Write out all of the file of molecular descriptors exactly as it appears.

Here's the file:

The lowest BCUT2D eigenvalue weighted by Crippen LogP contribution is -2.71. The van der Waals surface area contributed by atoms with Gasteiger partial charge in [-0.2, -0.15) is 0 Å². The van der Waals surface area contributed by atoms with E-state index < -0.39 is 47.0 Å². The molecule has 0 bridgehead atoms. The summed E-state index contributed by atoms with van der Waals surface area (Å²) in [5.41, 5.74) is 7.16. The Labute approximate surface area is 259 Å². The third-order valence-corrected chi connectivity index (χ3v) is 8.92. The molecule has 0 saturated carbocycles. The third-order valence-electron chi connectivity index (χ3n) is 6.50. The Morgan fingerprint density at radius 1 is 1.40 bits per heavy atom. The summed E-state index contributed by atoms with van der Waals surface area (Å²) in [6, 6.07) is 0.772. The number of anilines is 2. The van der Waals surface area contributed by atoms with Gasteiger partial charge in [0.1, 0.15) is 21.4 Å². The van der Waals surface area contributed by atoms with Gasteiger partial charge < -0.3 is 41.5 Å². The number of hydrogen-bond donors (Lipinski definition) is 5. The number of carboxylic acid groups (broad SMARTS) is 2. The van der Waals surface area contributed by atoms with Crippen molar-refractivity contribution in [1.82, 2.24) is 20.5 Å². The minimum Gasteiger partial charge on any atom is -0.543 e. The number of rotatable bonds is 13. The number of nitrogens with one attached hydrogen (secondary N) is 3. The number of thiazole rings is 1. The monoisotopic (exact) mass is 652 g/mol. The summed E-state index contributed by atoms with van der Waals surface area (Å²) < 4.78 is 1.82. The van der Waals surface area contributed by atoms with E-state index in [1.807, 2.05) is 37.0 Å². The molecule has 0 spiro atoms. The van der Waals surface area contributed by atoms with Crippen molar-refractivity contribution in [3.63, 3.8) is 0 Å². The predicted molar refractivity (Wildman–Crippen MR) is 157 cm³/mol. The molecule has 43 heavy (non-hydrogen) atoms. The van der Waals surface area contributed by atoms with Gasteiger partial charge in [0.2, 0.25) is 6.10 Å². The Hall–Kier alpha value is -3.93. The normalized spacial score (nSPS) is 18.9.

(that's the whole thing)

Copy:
The lowest BCUT2D eigenvalue weighted by Crippen LogP contribution is -2.71. The van der Waals surface area contributed by atoms with Gasteiger partial charge in [-0.2, -0.15) is 0 Å². The van der Waals surface area contributed by atoms with E-state index < -0.39 is 47.0 Å². The molecule has 0 bridgehead atoms. The summed E-state index contributed by atoms with van der Waals surface area (Å²) in [5.41, 5.74) is 7.16. The Labute approximate surface area is 259 Å². The third-order valence-corrected chi connectivity index (χ3v) is 8.92. The molecule has 0 saturated carbocycles. The third-order valence-electron chi connectivity index (χ3n) is 6.50. The Morgan fingerprint density at radius 1 is 1.40 bits per heavy atom. The summed E-state index contributed by atoms with van der Waals surface area (Å²) in [6, 6.07) is 0.772. The number of anilines is 2. The van der Waals surface area contributed by atoms with Gasteiger partial charge in [0.1, 0.15) is 21.4 Å². The van der Waals surface area contributed by atoms with Gasteiger partial charge < -0.3 is 41.5 Å². The number of hydrogen-bond donors (Lipinski definition) is 5. The number of carboxylic acid groups (broad SMARTS) is 2. The van der Waals surface area contributed by atoms with Crippen molar-refractivity contribution in [1.82, 2.24) is 20.5 Å². The minimum Gasteiger partial charge on any atom is -0.543 e. The number of rotatable bonds is 13. The number of nitrogens with one attached hydrogen (secondary N) is 3. The number of thiazole rings is 1. The monoisotopic (exact) mass is 652 g/mol. The summed E-state index contributed by atoms with van der Waals surface area (Å²) < 4.78 is 1.82. The van der Waals surface area contributed by atoms with E-state index in [1.807, 2.05) is 37.0 Å². The molecule has 0 spiro atoms. The van der Waals surface area contributed by atoms with Crippen molar-refractivity contribution in [3.63, 3.8) is 0 Å². The predicted molar refractivity (Wildman–Crippen MR) is 157 cm³/mol. The molecule has 43 heavy (non-hydrogen) atoms. The van der Waals surface area contributed by atoms with Gasteiger partial charge in [0.2, 0.25) is 6.10 Å². The Hall–Kier alpha value is -3.93. The normalized spacial score (nSPS) is 18.9.